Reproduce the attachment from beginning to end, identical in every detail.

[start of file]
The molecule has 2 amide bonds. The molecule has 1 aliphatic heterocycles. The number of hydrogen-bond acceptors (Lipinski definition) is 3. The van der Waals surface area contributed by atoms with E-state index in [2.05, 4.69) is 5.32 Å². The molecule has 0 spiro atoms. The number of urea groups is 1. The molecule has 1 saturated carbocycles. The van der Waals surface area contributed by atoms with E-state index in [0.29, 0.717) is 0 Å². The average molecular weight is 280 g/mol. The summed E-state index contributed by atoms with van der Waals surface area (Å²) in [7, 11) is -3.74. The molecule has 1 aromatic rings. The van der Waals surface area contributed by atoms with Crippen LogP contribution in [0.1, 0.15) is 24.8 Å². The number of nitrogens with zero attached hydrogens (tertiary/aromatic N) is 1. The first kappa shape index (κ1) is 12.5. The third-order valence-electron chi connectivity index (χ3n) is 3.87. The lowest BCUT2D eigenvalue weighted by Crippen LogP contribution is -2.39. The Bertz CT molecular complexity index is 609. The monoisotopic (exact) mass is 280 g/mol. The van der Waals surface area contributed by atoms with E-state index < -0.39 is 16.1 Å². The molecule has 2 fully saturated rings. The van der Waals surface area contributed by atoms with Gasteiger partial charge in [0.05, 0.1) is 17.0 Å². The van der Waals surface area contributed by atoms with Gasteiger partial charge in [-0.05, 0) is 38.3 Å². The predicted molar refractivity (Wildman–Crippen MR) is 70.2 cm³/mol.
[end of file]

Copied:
The molecule has 2 amide bonds. The molecule has 1 aliphatic heterocycles. The number of hydrogen-bond acceptors (Lipinski definition) is 3. The van der Waals surface area contributed by atoms with E-state index in [2.05, 4.69) is 5.32 Å². The molecule has 0 spiro atoms. The number of urea groups is 1. The molecule has 1 saturated carbocycles. The van der Waals surface area contributed by atoms with E-state index in [0.29, 0.717) is 0 Å². The average molecular weight is 280 g/mol. The summed E-state index contributed by atoms with van der Waals surface area (Å²) in [7, 11) is -3.74. The molecule has 1 aromatic rings. The van der Waals surface area contributed by atoms with Crippen LogP contribution in [0.1, 0.15) is 24.8 Å². The number of nitrogens with zero attached hydrogens (tertiary/aromatic N) is 1. The first kappa shape index (κ1) is 12.5. The third-order valence-electron chi connectivity index (χ3n) is 3.87. The lowest BCUT2D eigenvalue weighted by Crippen LogP contribution is -2.39. The Bertz CT molecular complexity index is 609. The monoisotopic (exact) mass is 280 g/mol. The van der Waals surface area contributed by atoms with E-state index < -0.39 is 16.1 Å². The molecule has 2 fully saturated rings. The van der Waals surface area contributed by atoms with Gasteiger partial charge in [0.05, 0.1) is 17.0 Å². The van der Waals surface area contributed by atoms with Gasteiger partial charge in [-0.05, 0) is 38.3 Å². The predicted molar refractivity (Wildman–Crippen MR) is 70.2 cm³/mol.